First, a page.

Knightscope is a Mountain View company that is making the K5 Autonomous Data Machine to keep us safe. William Santana Li, chairman and CEO of Knightscope gained his experience with Ford Motor Company then took the entrepreneurial route, leading vehicle startups.
After 9/11 he realized security was a huge problem and founded Knightscope. He claims the US spends $840B on defense, law enforcement and security. Local & state police forces only account for $60B. G4S the world's largest security company has over 650,000 employees and over $11B in revenue. Security is ripe for automation. On announcing the robots, Li has been inundated with interest from the wide variety of organizations that use security guards, ranging from schools to shopping malls. He wants to cut crime by 50% which could result in house price increases, lower insurance costs and safer neighborhoods.
Knightscope's K5 Robot with Police. Photo Source: Knightscope
Define an area where a wheelchair could be pushed and the robots will look and listen for security hazards. They can also detect chemicals. When they hear noises like gunfire and breaking glass they can send out alerts and take pictures. In particular, they can recognize license plates and then a server can match the license plate number to a database of felons, using government data. In fact, there are over 100 government databases that help the robots analyze hazardous situations. The robots are able to find their own charging pads and recharge automatically.
Following a presentation from Knightscope, French company Aldebaran, with 1000 employees, spoke about their family of three robots. Softbank Group owns 78.5% of Aldebaran, who wants robots to be friends. Their smallest robot NAO costs $8000 ($6000 for developers) and is designed to help children do their homework. It can teach children to dance as it waves its arms and balances on its two legs. Schools use NAO as a platform to teach software engineering. It is also useful to entertain lonely folk, as a friend and it can watch the elderly.
NAO. Photo Source: Aldebaran Robotics
The European Community funded research on a person-sized robot, Romeo. The few Romeo prototypes can carry trays, open doors and climb stairs. A new robot, based on the same proprietary platform as NAO, for consumers is in the works. NAO reminds me of Sony's AlBO ERS-7 robotic dog, discontinued in March 2013. Nao, being humanoid has more degrees of freedom than Sony's dog and is more sophisticated.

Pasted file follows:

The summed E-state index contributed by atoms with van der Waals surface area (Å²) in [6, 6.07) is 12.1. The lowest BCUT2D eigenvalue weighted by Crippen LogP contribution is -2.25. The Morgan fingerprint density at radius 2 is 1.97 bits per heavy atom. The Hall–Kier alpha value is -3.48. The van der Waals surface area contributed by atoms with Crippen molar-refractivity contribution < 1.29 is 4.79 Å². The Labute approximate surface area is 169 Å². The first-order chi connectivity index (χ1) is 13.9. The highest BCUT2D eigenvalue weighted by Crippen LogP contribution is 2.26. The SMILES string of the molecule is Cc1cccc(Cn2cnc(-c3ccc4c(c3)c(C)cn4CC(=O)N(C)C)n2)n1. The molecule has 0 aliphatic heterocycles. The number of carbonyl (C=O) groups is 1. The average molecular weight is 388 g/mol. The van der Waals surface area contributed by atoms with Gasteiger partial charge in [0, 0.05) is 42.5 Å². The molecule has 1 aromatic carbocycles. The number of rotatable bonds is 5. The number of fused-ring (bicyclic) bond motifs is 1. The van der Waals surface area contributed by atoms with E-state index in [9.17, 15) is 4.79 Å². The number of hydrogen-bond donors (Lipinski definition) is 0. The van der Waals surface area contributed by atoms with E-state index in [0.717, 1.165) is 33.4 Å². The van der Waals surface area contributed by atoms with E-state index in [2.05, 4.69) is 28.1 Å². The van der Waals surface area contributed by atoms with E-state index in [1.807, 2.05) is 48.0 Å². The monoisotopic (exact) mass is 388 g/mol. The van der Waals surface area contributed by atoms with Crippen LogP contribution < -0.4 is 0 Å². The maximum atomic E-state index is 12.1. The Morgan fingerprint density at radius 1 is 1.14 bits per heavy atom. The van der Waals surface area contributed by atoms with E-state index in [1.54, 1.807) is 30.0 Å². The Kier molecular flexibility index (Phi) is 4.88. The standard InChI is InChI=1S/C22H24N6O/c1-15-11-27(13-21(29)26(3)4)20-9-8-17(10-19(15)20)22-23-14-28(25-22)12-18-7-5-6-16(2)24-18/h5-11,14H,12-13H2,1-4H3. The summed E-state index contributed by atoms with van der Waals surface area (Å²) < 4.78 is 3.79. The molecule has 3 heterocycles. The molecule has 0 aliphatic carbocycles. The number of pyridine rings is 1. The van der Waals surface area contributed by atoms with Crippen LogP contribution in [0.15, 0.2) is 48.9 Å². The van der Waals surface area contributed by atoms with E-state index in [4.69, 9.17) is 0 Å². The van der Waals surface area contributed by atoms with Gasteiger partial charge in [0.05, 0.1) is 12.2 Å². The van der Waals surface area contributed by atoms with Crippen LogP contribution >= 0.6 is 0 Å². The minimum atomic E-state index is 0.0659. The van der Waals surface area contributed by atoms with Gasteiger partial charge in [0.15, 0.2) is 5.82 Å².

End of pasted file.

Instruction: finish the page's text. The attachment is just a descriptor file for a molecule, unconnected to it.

Japanese company SoftBank Mobile partnered with Aldebaran to create Pepper, a child-sized robot for Japanese stores. It can help shoppers find goods and inspire them to spend. According to Aldebaran, in the 5 months the robots have been deployed, a typical store will see sales increase by 50%. One wonders, which stores are losing as a result of this phenomenal lift in sales.
Pepper in a store. Source: Aldebaran
The final company to present, Savioke, has their SaviOne robot installed at the Aloft hotel in Cupertino. It is a pillar on wheels that delivers food, towels, small pillows and other items to hotel rooms, like a butler. When a guest requests an item, such as a bottle of water, a receptionist puts it into a box on top of the robot and its lid locks. The robot can take the elevator to a guest's room and the room phone rings. The guest opens the room door and the robot's lid opens so the guest can retrieve items. Then the robot asks for a star rating on its touch screen. At first the company made the robot depart quickly, but testing found that guests liked to see the robot and have time to interact with it. Some people, especially children, like to hug the robot. Minibars are expensive to stock as inventory has to be kept in each room and it takes time to tally the bill. These robots mean that hotels can keep drinks centrally and bring items to guest rooms as needed. The robot reminds me of an automatic mail cart we had at AT&T in the early 80s that followed a line on the carpet to travel between office cubicles.
SaviOne delivering items to an hotel guest. Source: Savioke
We've had industrial robots and the Roomba vacuum cleaner for years. Now, mobile technologies, such as low-powered microprocessors, sensors, tiny cameras, recognition systems and lithium-ion batteries, mean we are going to see many different types of robots in the next few years. However, Li was keen to point out that Knightscope doesn't plan to add weapons, like the dalek's exterminating lasers or Tasers, to its robots. He said if they did they'd lose trust. All three vendors believe that consumers must trust robots before they can be widely accepted.